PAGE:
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Civil War
00000174-b11b-ddc3-a1fc-bfdbb1a20000The Schreiner University Department of History is honoring the sesquicentennial of the American Civil War with a series of short vignettes focusing on events from 1861 through 1865. The Civil War was the most destructive conflict in American history, but it was also one of our most defining moments as a people and as a nation. Let us know what you think about "This Week in the Civil War." E-mail your comments to Dr. John Huddleston at jhuddles@schreiner.edu.Airs: Weekdays at 5:19 a.m., 8:19 a.m., 4:19 p.m. on KTXI and 4:49 a.m., 9:29 p.m. on KSTX.

This Week in the Civil War - #928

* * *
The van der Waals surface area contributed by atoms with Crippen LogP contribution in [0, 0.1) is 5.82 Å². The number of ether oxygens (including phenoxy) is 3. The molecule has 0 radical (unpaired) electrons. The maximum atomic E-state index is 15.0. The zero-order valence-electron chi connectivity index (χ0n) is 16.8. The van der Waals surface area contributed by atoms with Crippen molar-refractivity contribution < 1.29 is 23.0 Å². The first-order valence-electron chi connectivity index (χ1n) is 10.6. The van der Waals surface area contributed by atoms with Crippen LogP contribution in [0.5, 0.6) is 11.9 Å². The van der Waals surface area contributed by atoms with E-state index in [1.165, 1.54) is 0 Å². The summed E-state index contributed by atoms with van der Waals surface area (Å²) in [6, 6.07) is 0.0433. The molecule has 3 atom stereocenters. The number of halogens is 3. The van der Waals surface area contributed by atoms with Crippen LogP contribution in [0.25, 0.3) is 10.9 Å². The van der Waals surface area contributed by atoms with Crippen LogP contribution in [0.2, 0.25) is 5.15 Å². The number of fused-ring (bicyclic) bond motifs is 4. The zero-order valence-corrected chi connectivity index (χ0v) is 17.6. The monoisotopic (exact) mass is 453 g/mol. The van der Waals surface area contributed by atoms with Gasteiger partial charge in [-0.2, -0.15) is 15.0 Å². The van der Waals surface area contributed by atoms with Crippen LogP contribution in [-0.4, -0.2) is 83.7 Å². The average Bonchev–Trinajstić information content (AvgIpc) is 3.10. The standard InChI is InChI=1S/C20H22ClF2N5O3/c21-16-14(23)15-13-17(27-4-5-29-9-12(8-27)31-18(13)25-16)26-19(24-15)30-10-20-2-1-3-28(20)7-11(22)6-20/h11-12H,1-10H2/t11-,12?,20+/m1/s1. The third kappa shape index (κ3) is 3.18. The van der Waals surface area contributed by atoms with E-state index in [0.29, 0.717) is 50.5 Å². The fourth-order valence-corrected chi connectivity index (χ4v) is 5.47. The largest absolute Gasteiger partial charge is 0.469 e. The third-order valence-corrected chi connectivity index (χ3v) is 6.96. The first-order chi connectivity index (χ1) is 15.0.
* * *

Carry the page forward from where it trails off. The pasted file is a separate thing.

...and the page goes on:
On Thursday, September 29, 1864 General Ulysses Grant sent the Tenth and Eighteenth Union Corps north of the James River to attack Richmond, Virginia’s outer defenses.  Advancing rapidly, 2500 attacking Federals quickly overwhelmed the 200 man, Confederate garrison at Fort Harrison, capturing the strategic position on the James River at Chaffin’s Bluffs.  Given Union success against Fort Harrison, Robert E. Lee realized the potential threat to Richmond and ordered a counterattack on September 30. The attack failed, forcing Lee to realign his Confederate defenses farther west between Fort Harrison and Richmond. Fort Harrison, renamed by the North as Fort Burnham to honor Union General Hiram Burnham who died during the Union’s seizure of the earthworks, remained in Union hands until Richmond’s capitulation near the end of the war.